The death of a Jackson County calf on Friday, Jan. 7 is being attributed to the Rogue Pack of wolves, according to the Oregon Department of Fish and Game.

A second livestock death, however, is not believed to be caused by wolves.

ODFW officials responded to the Jackson County residence, where a local resident found a mortally wounded 225-pound calf in an open area on a privately-owned industrial timberland. The calf died shortly after being found.

State biologists said the carcass was largely intact with one open wound in the left flank and one where the tail had been removed. Fresh wolf tracks were found in snow at the carcass.

However, a dead calf found Jan. 5 in the Fredenburg Butte area of Jackson County was determined not to have been killed by a wolf. According to the ODFW report, a resident found the carcass of a newborn calf the early evening of Jan. 4 in a large industrial timberland pasture. It is believed to have died from natural causes.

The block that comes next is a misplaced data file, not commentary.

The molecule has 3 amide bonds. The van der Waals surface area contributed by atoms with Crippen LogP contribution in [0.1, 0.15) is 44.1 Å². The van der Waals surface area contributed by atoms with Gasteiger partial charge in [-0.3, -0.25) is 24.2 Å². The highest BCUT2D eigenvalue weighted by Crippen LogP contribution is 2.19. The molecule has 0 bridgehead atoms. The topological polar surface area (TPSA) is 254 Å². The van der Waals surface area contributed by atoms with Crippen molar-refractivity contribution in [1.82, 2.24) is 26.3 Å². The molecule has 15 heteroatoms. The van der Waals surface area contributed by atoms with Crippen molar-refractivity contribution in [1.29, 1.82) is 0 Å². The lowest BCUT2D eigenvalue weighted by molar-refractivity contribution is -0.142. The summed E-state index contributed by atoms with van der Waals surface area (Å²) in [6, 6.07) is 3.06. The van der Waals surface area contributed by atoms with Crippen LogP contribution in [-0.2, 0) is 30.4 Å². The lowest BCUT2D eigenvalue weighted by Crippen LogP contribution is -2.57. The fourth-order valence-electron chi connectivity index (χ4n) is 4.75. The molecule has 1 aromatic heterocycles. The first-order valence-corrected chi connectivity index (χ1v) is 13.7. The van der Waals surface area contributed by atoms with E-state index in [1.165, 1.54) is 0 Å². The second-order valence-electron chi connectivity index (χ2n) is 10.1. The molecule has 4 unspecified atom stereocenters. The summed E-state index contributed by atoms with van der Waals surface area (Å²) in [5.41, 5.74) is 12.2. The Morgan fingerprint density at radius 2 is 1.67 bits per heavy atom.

The known activity area for the Rogue Pack includes private lands portions of the Rogue River-Siskiyou National Forest eastern Jackson County near Prospect, and extends east into private lands and portions of the Fremont-Winema National Forest in Klamath County, including the Wood River Valley near Fort Klamath.